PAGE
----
Industry-wide, speed-up and staff reductions have contributed to increasing derailments and accidents, most tragically in Lac Mégantic, Quebec in 2013, when an explosion caused by a derailing fuel tank resulted in the deaths of 47 people and the destruction of much of the town’s core. Derailments are a common occurrence, with two at CP alone on Saturday.

CP rail workers confront not just an especially ruthless employer, but the full power of the capitalist state. Over the past decade, successive governments have directly intervened time and again to criminalize rail workers’ strikes and impose pro-employer settlements that met none of the workers’ demands. This time around, the Trudeau Liberal government appointed a mediator to manage the talks last month.

The Liberals would much prefer to orchestrate a sellout with the connivance of the Teamsters, which would be tasked with browbeating rail workers into accepting a contract. This is part of the Liberals’ corporatist strategy, which has seen them develop unprecedentedly close working relations with the unions, which they know are crucial tools for sabotaging working class struggles. However, Trudeau’s government has shown more than once its determination to enforce the demands of big business by outlawing strikes, such as during the 2018 postal workers’ strike and last year’s work stoppage by Montreal dockers.

Rail workers in the United States confront the same opponents. At BNSF, workers voted overwhelmingly to strike against a brutal new scheduling system that made it virtually impossible to take time off work. The capitalist courts intervened to provide BNSF management with an injunction to ban the strike.

To prevail in their struggle, CP Rail workers must seize control of the struggle from the Teamsters bureaucracy by establishing an independent rank-and-file committee to spearhead the strike. This committee should formulate workers’ demands based on what rail workers actually need, not what the highly profitable CP Rail managers claim they can afford. Above all, the committee should broaden the struggle to rail workers at CN, BNSF and the other rail corporations, where workers confront the same brutal working conditions and attacks on their wages and pensions.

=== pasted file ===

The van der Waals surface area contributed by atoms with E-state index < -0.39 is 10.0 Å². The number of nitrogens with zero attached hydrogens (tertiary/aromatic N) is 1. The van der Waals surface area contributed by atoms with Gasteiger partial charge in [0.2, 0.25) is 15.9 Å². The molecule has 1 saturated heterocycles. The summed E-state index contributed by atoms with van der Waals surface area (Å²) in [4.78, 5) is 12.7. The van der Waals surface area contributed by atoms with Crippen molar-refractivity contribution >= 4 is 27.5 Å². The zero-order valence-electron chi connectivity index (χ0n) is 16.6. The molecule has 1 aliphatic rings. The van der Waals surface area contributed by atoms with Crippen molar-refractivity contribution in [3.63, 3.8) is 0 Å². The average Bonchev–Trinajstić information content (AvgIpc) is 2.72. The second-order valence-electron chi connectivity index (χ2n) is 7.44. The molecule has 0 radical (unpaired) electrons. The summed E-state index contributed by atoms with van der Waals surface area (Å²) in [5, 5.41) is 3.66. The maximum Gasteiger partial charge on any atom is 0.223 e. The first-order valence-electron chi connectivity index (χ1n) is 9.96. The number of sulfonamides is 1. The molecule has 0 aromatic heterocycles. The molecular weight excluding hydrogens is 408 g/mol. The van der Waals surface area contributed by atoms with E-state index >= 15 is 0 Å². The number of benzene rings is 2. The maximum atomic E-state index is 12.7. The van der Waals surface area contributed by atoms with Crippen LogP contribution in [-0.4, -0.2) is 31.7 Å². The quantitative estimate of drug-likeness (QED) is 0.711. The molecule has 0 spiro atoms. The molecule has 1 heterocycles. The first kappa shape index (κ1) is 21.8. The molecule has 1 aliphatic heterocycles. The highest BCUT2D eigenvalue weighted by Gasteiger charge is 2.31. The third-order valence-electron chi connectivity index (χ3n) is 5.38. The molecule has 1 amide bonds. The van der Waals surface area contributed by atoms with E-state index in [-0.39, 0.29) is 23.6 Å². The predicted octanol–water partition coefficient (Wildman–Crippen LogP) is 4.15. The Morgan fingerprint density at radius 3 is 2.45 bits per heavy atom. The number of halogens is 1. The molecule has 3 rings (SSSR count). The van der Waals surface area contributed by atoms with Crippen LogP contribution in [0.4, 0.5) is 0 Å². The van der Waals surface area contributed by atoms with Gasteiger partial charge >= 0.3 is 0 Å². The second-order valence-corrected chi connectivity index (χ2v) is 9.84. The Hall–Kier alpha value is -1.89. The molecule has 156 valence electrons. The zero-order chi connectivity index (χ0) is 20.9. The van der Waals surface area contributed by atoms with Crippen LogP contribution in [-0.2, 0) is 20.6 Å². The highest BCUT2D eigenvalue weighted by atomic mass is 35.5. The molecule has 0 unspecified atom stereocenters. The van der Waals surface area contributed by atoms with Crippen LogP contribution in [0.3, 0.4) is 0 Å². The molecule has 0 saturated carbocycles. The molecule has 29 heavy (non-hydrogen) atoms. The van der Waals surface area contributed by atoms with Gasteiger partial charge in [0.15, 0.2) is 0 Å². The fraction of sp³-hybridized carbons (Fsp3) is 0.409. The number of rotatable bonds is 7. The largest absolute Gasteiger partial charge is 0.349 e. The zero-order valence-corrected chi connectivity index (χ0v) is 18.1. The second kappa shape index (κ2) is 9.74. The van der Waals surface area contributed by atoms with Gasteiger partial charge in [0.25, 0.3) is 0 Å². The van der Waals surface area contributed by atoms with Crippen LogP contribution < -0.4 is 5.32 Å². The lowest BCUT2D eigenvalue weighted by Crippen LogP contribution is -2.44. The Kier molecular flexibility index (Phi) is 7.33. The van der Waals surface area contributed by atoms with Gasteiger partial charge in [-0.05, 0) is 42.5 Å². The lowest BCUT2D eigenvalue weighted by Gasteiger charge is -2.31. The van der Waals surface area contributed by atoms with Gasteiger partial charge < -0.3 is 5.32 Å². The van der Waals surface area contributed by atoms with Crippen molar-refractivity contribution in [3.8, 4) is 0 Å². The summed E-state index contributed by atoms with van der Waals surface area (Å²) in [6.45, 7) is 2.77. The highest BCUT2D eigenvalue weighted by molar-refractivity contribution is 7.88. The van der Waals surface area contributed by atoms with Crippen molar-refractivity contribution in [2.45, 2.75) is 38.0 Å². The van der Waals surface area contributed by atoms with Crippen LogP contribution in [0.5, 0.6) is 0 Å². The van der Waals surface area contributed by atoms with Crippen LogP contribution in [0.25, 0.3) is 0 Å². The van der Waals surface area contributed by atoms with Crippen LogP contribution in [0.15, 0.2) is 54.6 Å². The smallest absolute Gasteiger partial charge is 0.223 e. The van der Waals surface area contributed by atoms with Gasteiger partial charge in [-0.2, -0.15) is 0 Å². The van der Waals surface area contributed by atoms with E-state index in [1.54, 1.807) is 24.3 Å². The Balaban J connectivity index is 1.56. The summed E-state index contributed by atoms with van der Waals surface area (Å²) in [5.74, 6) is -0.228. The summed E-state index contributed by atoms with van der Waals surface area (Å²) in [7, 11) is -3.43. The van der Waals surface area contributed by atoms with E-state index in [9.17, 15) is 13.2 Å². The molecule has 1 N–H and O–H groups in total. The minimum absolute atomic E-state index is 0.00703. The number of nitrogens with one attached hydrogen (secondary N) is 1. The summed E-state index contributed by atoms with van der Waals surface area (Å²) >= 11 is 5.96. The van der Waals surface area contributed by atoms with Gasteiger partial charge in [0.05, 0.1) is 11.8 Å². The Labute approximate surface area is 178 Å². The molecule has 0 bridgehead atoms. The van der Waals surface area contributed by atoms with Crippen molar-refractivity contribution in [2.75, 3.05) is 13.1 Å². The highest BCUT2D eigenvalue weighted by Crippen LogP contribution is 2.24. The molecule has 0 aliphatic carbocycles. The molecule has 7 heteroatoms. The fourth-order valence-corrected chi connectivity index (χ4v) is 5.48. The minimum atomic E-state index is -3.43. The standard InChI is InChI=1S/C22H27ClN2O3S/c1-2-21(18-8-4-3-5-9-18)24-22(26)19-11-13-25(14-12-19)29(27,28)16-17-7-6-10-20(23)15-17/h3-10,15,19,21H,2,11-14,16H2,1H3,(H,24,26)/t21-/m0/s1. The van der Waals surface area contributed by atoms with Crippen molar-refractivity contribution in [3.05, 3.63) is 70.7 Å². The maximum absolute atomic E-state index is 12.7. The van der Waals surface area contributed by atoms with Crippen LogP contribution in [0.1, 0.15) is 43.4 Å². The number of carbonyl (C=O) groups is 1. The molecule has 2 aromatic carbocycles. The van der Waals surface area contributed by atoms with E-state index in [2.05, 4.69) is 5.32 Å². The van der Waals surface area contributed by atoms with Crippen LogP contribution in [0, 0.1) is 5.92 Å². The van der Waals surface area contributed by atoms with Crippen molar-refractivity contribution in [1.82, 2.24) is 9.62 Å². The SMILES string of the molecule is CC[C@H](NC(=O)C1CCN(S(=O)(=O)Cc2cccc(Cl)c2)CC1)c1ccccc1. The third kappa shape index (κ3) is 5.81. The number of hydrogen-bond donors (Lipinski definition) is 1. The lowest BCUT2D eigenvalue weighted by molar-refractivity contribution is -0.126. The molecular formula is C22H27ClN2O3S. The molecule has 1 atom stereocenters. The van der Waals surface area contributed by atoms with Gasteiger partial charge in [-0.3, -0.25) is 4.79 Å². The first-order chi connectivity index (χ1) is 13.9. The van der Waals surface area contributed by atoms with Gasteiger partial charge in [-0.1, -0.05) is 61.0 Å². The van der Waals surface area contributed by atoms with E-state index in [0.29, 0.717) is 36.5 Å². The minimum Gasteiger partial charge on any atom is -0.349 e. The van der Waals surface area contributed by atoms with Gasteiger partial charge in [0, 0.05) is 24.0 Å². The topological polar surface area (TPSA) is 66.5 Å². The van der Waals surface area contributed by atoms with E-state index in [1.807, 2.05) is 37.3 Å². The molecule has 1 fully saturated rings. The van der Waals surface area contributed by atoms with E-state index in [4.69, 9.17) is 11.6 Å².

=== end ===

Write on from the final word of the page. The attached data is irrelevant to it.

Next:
A strike by CP Rail workers has the potential to initiate a broader mobilization of all rail workers, alongside workers in the auto, manufacturing and other industrial sectors, educators, health care workers, and public sector employees, to put an end to decades of wage and benefit cuts. This is precisely why the Teamsters and their partners in government and CP management are working so hard to prevent the strike from breaking out. CP Rail workers must respond by unifying their fight for wage and benefit increases with workers entering into struggle across Canada, in the United States, and internationally against the subordination of all aspects of working people’s lives to the capitalists’ accumulation of profit.